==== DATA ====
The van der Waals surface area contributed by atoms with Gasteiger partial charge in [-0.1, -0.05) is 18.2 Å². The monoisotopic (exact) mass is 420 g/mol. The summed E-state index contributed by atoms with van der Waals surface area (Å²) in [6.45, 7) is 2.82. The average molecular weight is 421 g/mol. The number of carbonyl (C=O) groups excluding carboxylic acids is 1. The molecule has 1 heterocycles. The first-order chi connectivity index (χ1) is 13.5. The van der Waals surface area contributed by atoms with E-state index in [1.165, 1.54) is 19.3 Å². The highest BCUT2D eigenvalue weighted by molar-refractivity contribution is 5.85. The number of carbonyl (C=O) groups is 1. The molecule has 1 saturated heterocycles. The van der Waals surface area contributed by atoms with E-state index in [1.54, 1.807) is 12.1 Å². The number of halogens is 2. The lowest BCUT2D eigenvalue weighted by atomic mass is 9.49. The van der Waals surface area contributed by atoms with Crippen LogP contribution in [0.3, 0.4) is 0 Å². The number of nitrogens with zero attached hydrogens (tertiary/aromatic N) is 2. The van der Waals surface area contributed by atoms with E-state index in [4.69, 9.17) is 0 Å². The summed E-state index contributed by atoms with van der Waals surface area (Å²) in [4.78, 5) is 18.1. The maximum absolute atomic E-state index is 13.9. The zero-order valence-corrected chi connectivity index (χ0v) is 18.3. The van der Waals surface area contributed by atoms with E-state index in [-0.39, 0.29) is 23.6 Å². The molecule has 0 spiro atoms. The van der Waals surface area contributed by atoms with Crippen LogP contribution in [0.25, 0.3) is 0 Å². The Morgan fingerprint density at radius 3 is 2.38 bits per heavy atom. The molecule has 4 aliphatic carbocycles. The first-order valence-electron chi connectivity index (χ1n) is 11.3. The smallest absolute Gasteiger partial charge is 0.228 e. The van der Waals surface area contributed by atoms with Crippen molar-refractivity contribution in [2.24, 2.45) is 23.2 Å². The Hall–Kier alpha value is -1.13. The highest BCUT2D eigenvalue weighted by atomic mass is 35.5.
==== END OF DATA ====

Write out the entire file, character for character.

The van der Waals surface area contributed by atoms with Gasteiger partial charge in [-0.1, -0.05) is 18.2 Å². The monoisotopic (exact) mass is 420 g/mol. The summed E-state index contributed by atoms with van der Waals surface area (Å²) in [6.45, 7) is 2.82. The average molecular weight is 421 g/mol. The number of carbonyl (C=O) groups excluding carboxylic acids is 1. The molecule has 1 heterocycles. The first-order chi connectivity index (χ1) is 13.5. The van der Waals surface area contributed by atoms with E-state index in [1.165, 1.54) is 19.3 Å². The highest BCUT2D eigenvalue weighted by molar-refractivity contribution is 5.85. The number of carbonyl (C=O) groups is 1. The molecule has 1 saturated heterocycles. The van der Waals surface area contributed by atoms with E-state index in [1.54, 1.807) is 12.1 Å². The number of halogens is 2. The lowest BCUT2D eigenvalue weighted by atomic mass is 9.49. The van der Waals surface area contributed by atoms with Crippen LogP contribution in [0.3, 0.4) is 0 Å². The number of nitrogens with zero attached hydrogens (tertiary/aromatic N) is 2. The van der Waals surface area contributed by atoms with E-state index in [4.69, 9.17) is 0 Å². The summed E-state index contributed by atoms with van der Waals surface area (Å²) in [4.78, 5) is 18.1. The maximum absolute atomic E-state index is 13.9. The zero-order valence-corrected chi connectivity index (χ0v) is 18.3. The van der Waals surface area contributed by atoms with E-state index in [-0.39, 0.29) is 23.6 Å². The molecule has 0 spiro atoms. The van der Waals surface area contributed by atoms with Crippen LogP contribution in [0.25, 0.3) is 0 Å². The Morgan fingerprint density at radius 3 is 2.38 bits per heavy atom. The molecule has 4 aliphatic carbocycles. The first-order valence-electron chi connectivity index (χ1n) is 11.3. The smallest absolute Gasteiger partial charge is 0.228 e. The van der Waals surface area contributed by atoms with Crippen molar-refractivity contribution in [2.24, 2.45) is 23.2 Å². The Hall–Kier alpha value is -1.13. The highest BCUT2D eigenvalue weighted by atomic mass is 35.5.